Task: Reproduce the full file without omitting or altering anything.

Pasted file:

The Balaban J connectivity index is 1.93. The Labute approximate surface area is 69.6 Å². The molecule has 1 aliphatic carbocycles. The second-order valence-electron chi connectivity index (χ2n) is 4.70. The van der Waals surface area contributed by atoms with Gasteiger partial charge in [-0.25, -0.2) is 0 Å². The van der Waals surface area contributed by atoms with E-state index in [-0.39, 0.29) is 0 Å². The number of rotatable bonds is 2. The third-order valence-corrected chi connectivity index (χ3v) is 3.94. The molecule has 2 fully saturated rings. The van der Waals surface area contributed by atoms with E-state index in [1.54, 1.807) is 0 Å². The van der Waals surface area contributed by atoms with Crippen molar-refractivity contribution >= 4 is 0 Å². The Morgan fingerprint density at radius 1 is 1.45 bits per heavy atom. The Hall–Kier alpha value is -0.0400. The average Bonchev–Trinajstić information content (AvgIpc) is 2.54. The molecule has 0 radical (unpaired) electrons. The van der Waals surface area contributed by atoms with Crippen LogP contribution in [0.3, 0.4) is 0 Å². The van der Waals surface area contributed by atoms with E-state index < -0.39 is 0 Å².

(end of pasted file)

The Balaban J connectivity index is 1.93. The Labute approximate surface area is 69.6 Å². The molecule has 1 aliphatic carbocycles. The second-order valence-electron chi connectivity index (χ2n) is 4.70. The van der Waals surface area contributed by atoms with Gasteiger partial charge in [-0.25, -0.2) is 0 Å². The van der Waals surface area contributed by atoms with E-state index in [-0.39, 0.29) is 0 Å². The number of rotatable bonds is 2. The third-order valence-corrected chi connectivity index (χ3v) is 3.94. The molecule has 2 fully saturated rings. The van der Waals surface area contributed by atoms with E-state index in [1.54, 1.807) is 0 Å². The van der Waals surface area contributed by atoms with Crippen molar-refractivity contribution >= 4 is 0 Å². The Morgan fingerprint density at radius 1 is 1.45 bits per heavy atom. The Hall–Kier alpha value is -0.0400. The average Bonchev–Trinajstić information content (AvgIpc) is 2.54. The molecule has 0 radical (unpaired) electrons. The van der Waals surface area contributed by atoms with Crippen LogP contribution in [0.3, 0.4) is 0 Å². The van der Waals surface area contributed by atoms with E-state index < -0.39 is 0 Å².